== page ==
This Fourth of July, I noticed that some Americans are taking an interest in challenging the popular narratives surrounding the American Revolution. Over at Jacobin, William Hogeland has a go at the revolution, while Jeff Stein defends it at Vox. I find both views too strong for my taste–as I see it, the revolution has three core faces to it. We tend to only focus on one of these aspects at any given moment, but to truly understand the revolution as a historical event we need all three.
Many of President Trump’s supporters are aggrieved about a New York production of Shakespeare’s Julius Caesar which features a Caesar that looks rather Trump-like. This has produced some discussion of how far this comparison should really go, and whether having a Trump-like Caesar encourages political violence. Much of the arguments surrounding this are a bit muddled because many folks only have a surface-level understanding of Caesar’s historical role. So let’s unpack it.
On June 8 (this Thursday), Britain has a general election. I care deeply about British politics–I’m doing my PhD at Cambridge. But more importantly, Theresa May’s government has managed the country’s economy and public services with stunning fecklessness, and I couldn’t live with myself if I didn’t do my part to point this out.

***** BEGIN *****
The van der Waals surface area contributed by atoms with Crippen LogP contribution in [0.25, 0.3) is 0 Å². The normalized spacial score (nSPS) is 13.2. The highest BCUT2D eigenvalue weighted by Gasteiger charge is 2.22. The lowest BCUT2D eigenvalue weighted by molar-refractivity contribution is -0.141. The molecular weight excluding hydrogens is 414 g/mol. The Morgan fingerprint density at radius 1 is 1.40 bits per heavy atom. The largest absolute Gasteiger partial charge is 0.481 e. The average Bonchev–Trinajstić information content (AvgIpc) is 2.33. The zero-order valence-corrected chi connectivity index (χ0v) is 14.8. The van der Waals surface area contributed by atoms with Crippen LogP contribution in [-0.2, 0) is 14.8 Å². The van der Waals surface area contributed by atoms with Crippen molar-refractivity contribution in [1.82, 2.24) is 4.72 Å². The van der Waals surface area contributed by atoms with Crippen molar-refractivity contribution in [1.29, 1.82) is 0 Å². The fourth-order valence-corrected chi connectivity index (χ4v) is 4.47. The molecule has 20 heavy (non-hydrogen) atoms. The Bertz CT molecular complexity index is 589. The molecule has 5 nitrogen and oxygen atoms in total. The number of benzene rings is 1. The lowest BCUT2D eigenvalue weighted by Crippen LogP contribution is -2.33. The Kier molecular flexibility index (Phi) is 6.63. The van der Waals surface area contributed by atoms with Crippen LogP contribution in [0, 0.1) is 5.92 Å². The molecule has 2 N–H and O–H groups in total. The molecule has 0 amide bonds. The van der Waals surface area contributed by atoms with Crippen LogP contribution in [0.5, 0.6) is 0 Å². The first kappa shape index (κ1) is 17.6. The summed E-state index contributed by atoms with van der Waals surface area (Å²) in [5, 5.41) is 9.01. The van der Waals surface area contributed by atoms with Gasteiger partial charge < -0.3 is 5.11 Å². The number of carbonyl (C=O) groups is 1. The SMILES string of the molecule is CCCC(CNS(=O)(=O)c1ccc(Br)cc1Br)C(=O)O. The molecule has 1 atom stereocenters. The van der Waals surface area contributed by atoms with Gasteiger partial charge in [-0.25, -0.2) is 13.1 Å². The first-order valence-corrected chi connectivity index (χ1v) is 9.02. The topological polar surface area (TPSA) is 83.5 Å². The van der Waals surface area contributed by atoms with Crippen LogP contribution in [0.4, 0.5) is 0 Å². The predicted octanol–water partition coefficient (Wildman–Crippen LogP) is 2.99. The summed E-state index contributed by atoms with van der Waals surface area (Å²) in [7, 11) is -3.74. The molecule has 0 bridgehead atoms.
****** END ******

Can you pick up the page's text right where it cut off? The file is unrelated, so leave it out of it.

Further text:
There’s a single payer plan advancing in the state of California, and many people are excited about it. And for good reason–a single payer system can potentially extend coverage while cutting costs. I’ve written about the virtues of single payer many times before, but there is a political danger in attempting to do single payer at the state level. Ironically and tragically, the very economic forces which make single payer such a good federal policy create powerful dangers for state systems.
British Prime Minister Theresa May has announced plans for a snap election on 8 June. She’s way ahead in the polls, and the Conservatives may win–they may win by a lot. But they shouldn’t. So I’m continuing a blog series called “Don’t Vote for the Tories.” Each post gives you a new reason to reject the Tories at the polls this June, grounded in research and data. I aim to do at least one of these each week until the vote. Today we’re taking a break from criticising the Conservatives and exploring what Labour has to offer.